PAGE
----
On Friday, May 25, 1984, in a small town of 1200 people, in a small grocery store on the highway not too far from cornfields, at the golden age of 14, I became a comic book collector.
What set me on this path that has led me >choke< 27 years later to be a comics missionary, spreading the four-color gospel far and wide? Well, I blame Morgan Freeman and Jim Shooter.
I was just learning to read, as well as going through the “superhero phase” most young boys experience. So I got hooked on Spider-Man, and my mom actually bought me the first comic book I ever read! (Thanks, Ma!) As you can see on the cover, the Easy Reader (Morgan Freeman) gives his seal of approval, stating “This comic book is easy to read!” (The Comics Code approved it as well, but they’re as square as their seal.)
I would continue to enjoy Spider-Man throughout my childhood, taking my Spider-Man vitamins every day, and reading the daily comic strip whenever I had access to the Des Moines Register during my summers. (Their comics were much better than those in the Omaha World-Herald. The Register ran Star Trek, Asterix (!), Bloom County… and on Sundays we’d get the smaller market Sioux City Journal with the comics never seen in bookstores (Eek and Meek, Born Loser, Berry’s World).) But I never really bought comics as a kid. From 1979 until 1982, I was a fan of Mad Magazine, buying back issues and passionately learning all I could, pre-Internet, about The Usual Gang of Idiots. From 1982 until 1984, my passion was video games. While my family owned nothing more advanced than an old Coleco Telstar 6040 playing variations of Pong, that didn’t keep me from haunting arcades, searching for the new and unusual, and buying almost every videogame magazine I could find.
Of course, like most kids across the country, I read comic strips, bought the occasional strip collection, watched the CBS specials, and looked at any comic or cartoon (including the ones in my older brothers’ National Lampoons). I even glommed onto an old graphic novel from the 1950s… the first Pogo reprint from Simon and Schuster. When I was sick, I would read Richie Rich comics (the superhero covers at the pharmacy just made me sicker). But it was just part of the multimedia background collage of my life, with older interests constantly being covered by newer distractions.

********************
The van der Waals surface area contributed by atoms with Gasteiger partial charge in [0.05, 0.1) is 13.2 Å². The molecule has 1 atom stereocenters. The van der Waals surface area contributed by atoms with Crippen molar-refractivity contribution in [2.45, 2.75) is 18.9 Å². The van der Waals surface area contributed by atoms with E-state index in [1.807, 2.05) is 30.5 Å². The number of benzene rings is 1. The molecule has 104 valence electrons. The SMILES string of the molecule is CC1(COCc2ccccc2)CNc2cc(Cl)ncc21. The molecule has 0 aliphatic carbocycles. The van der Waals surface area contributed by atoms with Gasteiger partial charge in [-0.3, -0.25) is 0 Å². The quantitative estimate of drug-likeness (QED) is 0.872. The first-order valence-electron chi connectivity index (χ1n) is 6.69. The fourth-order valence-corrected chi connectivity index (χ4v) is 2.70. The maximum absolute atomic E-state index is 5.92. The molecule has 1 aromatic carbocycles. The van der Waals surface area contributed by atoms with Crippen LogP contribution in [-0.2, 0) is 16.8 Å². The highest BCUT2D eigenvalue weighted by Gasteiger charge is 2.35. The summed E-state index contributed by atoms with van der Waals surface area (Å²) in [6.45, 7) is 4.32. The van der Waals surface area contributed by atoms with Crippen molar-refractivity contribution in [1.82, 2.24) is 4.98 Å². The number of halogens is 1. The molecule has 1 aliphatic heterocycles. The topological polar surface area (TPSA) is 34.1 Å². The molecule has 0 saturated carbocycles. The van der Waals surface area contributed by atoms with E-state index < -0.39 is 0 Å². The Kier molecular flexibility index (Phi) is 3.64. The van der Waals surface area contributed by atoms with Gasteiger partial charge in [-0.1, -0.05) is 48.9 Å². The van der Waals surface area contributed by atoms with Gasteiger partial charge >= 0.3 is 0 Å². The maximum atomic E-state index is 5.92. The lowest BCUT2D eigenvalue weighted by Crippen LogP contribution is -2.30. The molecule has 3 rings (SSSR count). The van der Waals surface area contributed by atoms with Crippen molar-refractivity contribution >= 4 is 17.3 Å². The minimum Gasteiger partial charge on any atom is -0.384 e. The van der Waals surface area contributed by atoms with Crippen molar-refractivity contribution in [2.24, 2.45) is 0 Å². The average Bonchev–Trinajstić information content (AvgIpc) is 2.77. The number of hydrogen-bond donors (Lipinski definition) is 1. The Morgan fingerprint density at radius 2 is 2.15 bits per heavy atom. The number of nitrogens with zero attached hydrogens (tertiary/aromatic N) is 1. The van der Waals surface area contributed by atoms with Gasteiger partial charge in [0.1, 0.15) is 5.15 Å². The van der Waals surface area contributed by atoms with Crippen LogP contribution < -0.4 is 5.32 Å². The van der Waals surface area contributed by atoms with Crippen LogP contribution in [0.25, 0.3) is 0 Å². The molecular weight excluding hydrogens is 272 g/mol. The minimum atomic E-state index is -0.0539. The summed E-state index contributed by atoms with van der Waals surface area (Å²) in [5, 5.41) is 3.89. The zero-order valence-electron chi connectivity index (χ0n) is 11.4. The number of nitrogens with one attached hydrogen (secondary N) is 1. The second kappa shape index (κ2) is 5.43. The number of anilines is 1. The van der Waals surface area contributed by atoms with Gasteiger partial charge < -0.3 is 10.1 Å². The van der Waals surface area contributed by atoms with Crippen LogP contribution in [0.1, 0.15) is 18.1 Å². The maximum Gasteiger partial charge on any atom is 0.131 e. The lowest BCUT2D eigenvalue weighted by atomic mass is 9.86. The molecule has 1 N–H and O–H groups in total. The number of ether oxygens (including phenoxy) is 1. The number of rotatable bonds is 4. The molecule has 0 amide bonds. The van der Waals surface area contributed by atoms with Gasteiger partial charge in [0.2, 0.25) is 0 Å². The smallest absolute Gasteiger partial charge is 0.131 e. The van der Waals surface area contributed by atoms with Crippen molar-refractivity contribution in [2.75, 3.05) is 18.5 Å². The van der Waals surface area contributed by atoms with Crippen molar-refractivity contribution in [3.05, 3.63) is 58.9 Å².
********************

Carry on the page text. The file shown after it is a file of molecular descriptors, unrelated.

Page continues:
So, given all this, what caused me to become a comics fan? What brought comics into the foreground, eclipsing my other interests? Junior High and Mattel toys.
My 14-year-old mind was gobsmacked at this story, which featured Marvel’s most powerful heroes buried underneath a mountain! (Please realize that I was a neophyte to the Mighty Marvel Manner of storytelling, having only read the occasional Marvel comic as a kid, and was mostly a fan of Mad Magazine. I became jaded a few years later, but in 1984, everything was Amazing, Uncanny, and Fantastic.)
But I wasn’t seduced completely with this issue. I didn’t immediately hike to the nearest 7-Eleven to see What Happens Next. I just filed it away, and continued with my main passion at the time: video games. (Oh, and girls, but there were no strategy guides for them, so much of that was of the “Game Over” variety, my ego wilting like a dead Pac-Man.)
My mother stopped for milk.
Since 1978, my family has spent our summers (and the occasional weekend) at our summer cabin located two hours northeast from Omaha, on a glacier lake in Sac County, Iowa. (The glacier is long gone, but it left a big hole which became known as Blackhawk Lake.) Since milk and other perishables don’t travel well over two hours, and take up space in the cooler, we would always stop at Bromley’s Foodland, located out on Highway 71 across from the high school. Bromley’s was a large supermarket, probably built in the 1950s. Unlike the other two grocery stores in town, it had a large two-tier magazine rack, including special pockets for comics located at eye level. While my mother shopped, I distracted myself by perusing the magazines. There, front and center amongst what had to be every comic published that month by DC and Marvel, was a copy of Amazing Spider-Man #254. Spider-Man was wearing a black costume, fighting an anonymous foe. (Fanboys would have assumed it was the Hobgoblin, but I had no assumptions. I hadn’t read Spider-Man regularly since the days of the Grizzly and the Jackal.) I had always known Spider-Man by his red-and-blue costume, and here he was in a new costume! A quick scan of the issue showed just what his new union suit could do, so I was hooked! Later that weekend, I discovered Marvel Tales had been reprinting the old Lee/Ditko stories, and What If? had a special Spider-Man issue. (BOY! Lookit that amazing Ditko cover! Spider-Man in silhouette/outline, the Molten Man glowing like a golden golem! Here’s the original.)
I’m stuck in New York this Memorial Day Weekend, but I know for a fact that my eight-year-old niece is at the lake, reading the Showcase copies of Wonder Woman I bought her at C2E2 last March. She’ll probably discover other interests when she becomes a teenager, but there’s a lot of manga she hasn’t read yet…